Orson Scott Card's Ender’s Shadow
YA science fiction review by J. Anne Huss
(J. Anne has her own site at The Simple Homeschool.)
Ender’s Shadow is the fifth book in the Ender Series and in my opinion is the best of them all!
It is a parallel novel that uses much of the same plot elements and setting as Ender’s Game (read review), but with a whole new protagonist and point of view experienced through the character Bean. Readers familiar with Ender’s Game will remember Bean as he appears about halfway through the book, but what they won’t remember (because it was never revealed) is how such a freakishly small kid came to be in Ender’s Army in the first place.
Bean was another of the brilliant children discovered by the International Fleet scouts around the same time as Ender. Living as an orphan in a ghetto section of Rotterdam, Holland, Bean struggles for survival, but is crippled by his small size. He appears to be only two years old to the other homeless children roaming the streets, but he is in fact four.
His brilliance is unparalleled at the time (Ender is still questionable) and this is quickly recognized as he manipulates whole neighborhoods of homeless children via his “protector” Poke, and her Crew of other similarly small and hungry homeless children.
Like Ender’s game, Ender’s Shadow revolves around kids. The very same kids in the very same Battle School, who are entrusted to learn everything there is to know about battle tactics, in the shortest possible time period, so that they can go out and annihilate an entire race of aggressive non-humans.
Unlike Ender’s Game however, the books that directly follow the Shadow series adapt well to a younger audience, and while there might be a few mature and philosophical young adults who would prefer the Ender series, most would be bored to tears with all the complex intricacies of grown up life.
Ender’s Shadow readdresses what captivated people in the first book, how children survive and adapt as they attempt to live out the complex futures thrust upon them by the manipulating adults who control every facet of their lives.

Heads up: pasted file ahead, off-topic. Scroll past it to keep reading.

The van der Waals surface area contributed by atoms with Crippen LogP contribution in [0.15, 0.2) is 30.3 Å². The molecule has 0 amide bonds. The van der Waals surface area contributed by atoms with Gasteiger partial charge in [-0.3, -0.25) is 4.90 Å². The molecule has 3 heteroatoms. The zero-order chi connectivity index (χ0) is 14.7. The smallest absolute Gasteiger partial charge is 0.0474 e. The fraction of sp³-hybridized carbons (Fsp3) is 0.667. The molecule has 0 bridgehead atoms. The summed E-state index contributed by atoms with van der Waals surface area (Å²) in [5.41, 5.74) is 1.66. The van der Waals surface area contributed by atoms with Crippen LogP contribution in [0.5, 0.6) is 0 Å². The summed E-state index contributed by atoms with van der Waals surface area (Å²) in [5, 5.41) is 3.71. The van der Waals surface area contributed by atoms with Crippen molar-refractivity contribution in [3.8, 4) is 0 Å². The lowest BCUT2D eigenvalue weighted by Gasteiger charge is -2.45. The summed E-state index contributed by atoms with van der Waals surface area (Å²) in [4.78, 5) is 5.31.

Bean is also Ender’s opposite in many ways and in my opinion that makes him more interesting and likable. For example, while Ender is alienated by everyone around him and racked by inner turmoil and emotion over the deliberate military mind games from the International Fleet; Bean is cold, calculating, logical, and looking for a way to “stick it to the man” at every turn. He is Kirk’s mini-Spock, only without the pointy ears and with a much bigger attitude.
One thing you won’t find in Ender’s Shadow is any real competition between these two brilliant children, it is as if each of them know that there is no question of who the real commander is, was, and was ever meant to be; Ender. But every great leader needs an understudy and Beans fills that role to perfection.
One of the fun things about reading both of these books is being able to see Battle School from an entirely different perspective. While Ender only gave us his obsessive internal quest to please and win every possible conflict thrust upon him, Bean allows us to see “behind the scenes” so to speak, as to just exactly how all those brilliant wins took place.
Even if you’ve read Ender’s Game and know the final outcome you won’t be disappointed with the climax and ending of Ender’s Shadow. It takes a very talented author to spin an entirely new slant on such a famous ending, (like trying to surprise a 10 year old with the Three Little Bears). But Card pulls this off with twists and turns that all make sense in the end. When you are reading about the final battle from Bean’s perspective, dialog that took place in Ender’s Game suddenly takes on a whole new meaning and leaves the reader with a very real sense of completeness and satisfaction.
(Shadow of the Hegemon, Shadow Puppets, and Shadow of the Giant), that will captivate young adult readers with the futures of Bean and the other Battle School children as they adapt to life back on Earth after the war.
Read more of J. Anne's book reviews.
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